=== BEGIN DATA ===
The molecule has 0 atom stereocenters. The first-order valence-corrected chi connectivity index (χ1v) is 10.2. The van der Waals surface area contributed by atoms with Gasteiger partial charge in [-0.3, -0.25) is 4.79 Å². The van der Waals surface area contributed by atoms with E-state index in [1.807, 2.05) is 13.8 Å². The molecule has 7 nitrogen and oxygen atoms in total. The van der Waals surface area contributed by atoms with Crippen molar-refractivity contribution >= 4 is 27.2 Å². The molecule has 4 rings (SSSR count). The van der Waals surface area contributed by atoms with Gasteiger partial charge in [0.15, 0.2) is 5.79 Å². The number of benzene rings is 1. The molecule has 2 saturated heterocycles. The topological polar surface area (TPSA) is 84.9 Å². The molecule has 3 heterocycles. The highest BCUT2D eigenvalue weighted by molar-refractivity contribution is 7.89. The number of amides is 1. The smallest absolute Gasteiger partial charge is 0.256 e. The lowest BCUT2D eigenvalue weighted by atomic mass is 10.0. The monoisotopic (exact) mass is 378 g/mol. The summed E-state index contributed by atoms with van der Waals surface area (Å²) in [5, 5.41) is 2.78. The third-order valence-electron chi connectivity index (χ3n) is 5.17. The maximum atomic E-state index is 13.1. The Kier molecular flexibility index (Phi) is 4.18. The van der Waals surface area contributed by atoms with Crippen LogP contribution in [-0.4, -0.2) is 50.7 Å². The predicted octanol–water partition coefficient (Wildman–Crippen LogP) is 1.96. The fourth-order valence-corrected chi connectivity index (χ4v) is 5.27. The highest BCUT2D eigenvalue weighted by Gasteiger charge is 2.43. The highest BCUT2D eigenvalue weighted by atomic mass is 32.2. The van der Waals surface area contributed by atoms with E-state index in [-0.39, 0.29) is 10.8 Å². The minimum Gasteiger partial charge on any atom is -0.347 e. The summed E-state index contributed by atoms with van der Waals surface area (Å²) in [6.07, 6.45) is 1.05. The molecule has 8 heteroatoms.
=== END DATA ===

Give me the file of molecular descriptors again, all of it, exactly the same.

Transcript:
The molecule has 0 atom stereocenters. The first-order valence-corrected chi connectivity index (χ1v) is 10.2. The van der Waals surface area contributed by atoms with Gasteiger partial charge in [-0.3, -0.25) is 4.79 Å². The van der Waals surface area contributed by atoms with E-state index in [1.807, 2.05) is 13.8 Å². The molecule has 7 nitrogen and oxygen atoms in total. The van der Waals surface area contributed by atoms with Crippen molar-refractivity contribution >= 4 is 27.2 Å². The molecule has 4 rings (SSSR count). The van der Waals surface area contributed by atoms with Gasteiger partial charge in [0.15, 0.2) is 5.79 Å². The number of benzene rings is 1. The molecule has 2 saturated heterocycles. The topological polar surface area (TPSA) is 84.9 Å². The molecule has 3 heterocycles. The highest BCUT2D eigenvalue weighted by molar-refractivity contribution is 7.89. The number of amides is 1. The smallest absolute Gasteiger partial charge is 0.256 e. The lowest BCUT2D eigenvalue weighted by atomic mass is 10.0. The monoisotopic (exact) mass is 378 g/mol. The summed E-state index contributed by atoms with van der Waals surface area (Å²) in [5, 5.41) is 2.78. The third-order valence-electron chi connectivity index (χ3n) is 5.17. The maximum atomic E-state index is 13.1. The Kier molecular flexibility index (Phi) is 4.18. The van der Waals surface area contributed by atoms with Crippen LogP contribution in [-0.4, -0.2) is 50.7 Å². The predicted octanol–water partition coefficient (Wildman–Crippen LogP) is 1.96. The fourth-order valence-corrected chi connectivity index (χ4v) is 5.27. The highest BCUT2D eigenvalue weighted by Gasteiger charge is 2.43. The highest BCUT2D eigenvalue weighted by atomic mass is 32.2. The van der Waals surface area contributed by atoms with E-state index in [-0.39, 0.29) is 10.8 Å². The minimum Gasteiger partial charge on any atom is -0.347 e. The summed E-state index contributed by atoms with van der Waals surface area (Å²) in [6.07, 6.45) is 1.05. The molecule has 8 heteroatoms.